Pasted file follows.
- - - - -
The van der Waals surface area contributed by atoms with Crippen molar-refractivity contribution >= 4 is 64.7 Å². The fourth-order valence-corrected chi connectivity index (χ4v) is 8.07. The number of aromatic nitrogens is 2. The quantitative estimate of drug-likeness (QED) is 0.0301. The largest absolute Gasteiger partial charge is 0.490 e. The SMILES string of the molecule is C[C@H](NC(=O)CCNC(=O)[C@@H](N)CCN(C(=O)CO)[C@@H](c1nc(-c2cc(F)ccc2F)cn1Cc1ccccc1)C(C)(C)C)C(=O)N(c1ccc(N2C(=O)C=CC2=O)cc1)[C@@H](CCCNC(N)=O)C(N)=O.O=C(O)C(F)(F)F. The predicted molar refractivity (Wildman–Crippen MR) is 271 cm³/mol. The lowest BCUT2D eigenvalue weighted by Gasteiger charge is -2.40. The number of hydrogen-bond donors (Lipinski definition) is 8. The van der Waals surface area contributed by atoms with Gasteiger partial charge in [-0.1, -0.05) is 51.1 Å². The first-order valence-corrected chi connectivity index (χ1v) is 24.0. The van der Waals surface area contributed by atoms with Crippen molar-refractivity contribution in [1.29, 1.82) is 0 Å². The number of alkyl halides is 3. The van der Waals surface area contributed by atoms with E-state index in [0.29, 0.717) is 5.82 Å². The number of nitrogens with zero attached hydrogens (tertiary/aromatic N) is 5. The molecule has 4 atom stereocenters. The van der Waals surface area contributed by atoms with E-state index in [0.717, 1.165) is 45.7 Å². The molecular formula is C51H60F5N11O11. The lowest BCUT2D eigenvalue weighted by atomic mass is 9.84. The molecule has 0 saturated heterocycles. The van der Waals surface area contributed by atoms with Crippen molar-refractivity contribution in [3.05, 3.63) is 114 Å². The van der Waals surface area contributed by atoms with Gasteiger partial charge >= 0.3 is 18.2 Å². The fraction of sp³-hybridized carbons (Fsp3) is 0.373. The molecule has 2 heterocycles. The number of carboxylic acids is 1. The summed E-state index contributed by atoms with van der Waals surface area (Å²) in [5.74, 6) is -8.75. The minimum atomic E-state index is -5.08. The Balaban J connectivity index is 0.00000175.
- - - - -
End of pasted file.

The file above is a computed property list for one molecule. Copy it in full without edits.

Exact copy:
The van der Waals surface area contributed by atoms with Crippen molar-refractivity contribution >= 4 is 64.7 Å². The fourth-order valence-corrected chi connectivity index (χ4v) is 8.07. The number of aromatic nitrogens is 2. The quantitative estimate of drug-likeness (QED) is 0.0301. The largest absolute Gasteiger partial charge is 0.490 e. The SMILES string of the molecule is C[C@H](NC(=O)CCNC(=O)[C@@H](N)CCN(C(=O)CO)[C@@H](c1nc(-c2cc(F)ccc2F)cn1Cc1ccccc1)C(C)(C)C)C(=O)N(c1ccc(N2C(=O)C=CC2=O)cc1)[C@@H](CCCNC(N)=O)C(N)=O.O=C(O)C(F)(F)F. The predicted molar refractivity (Wildman–Crippen MR) is 271 cm³/mol. The lowest BCUT2D eigenvalue weighted by Gasteiger charge is -2.40. The number of hydrogen-bond donors (Lipinski definition) is 8. The van der Waals surface area contributed by atoms with Gasteiger partial charge in [-0.1, -0.05) is 51.1 Å². The first-order valence-corrected chi connectivity index (χ1v) is 24.0. The van der Waals surface area contributed by atoms with Crippen molar-refractivity contribution in [1.29, 1.82) is 0 Å². The number of alkyl halides is 3. The van der Waals surface area contributed by atoms with E-state index in [0.29, 0.717) is 5.82 Å². The number of nitrogens with zero attached hydrogens (tertiary/aromatic N) is 5. The molecule has 4 atom stereocenters. The van der Waals surface area contributed by atoms with E-state index in [0.717, 1.165) is 45.7 Å². The molecular formula is C51H60F5N11O11. The lowest BCUT2D eigenvalue weighted by atomic mass is 9.84. The molecule has 0 saturated heterocycles. The van der Waals surface area contributed by atoms with Crippen molar-refractivity contribution in [3.05, 3.63) is 114 Å². The van der Waals surface area contributed by atoms with Gasteiger partial charge >= 0.3 is 18.2 Å². The fraction of sp³-hybridized carbons (Fsp3) is 0.373. The molecule has 2 heterocycles. The number of carboxylic acids is 1. The summed E-state index contributed by atoms with van der Waals surface area (Å²) in [5.74, 6) is -8.75. The minimum atomic E-state index is -5.08. The Balaban J connectivity index is 0.00000175.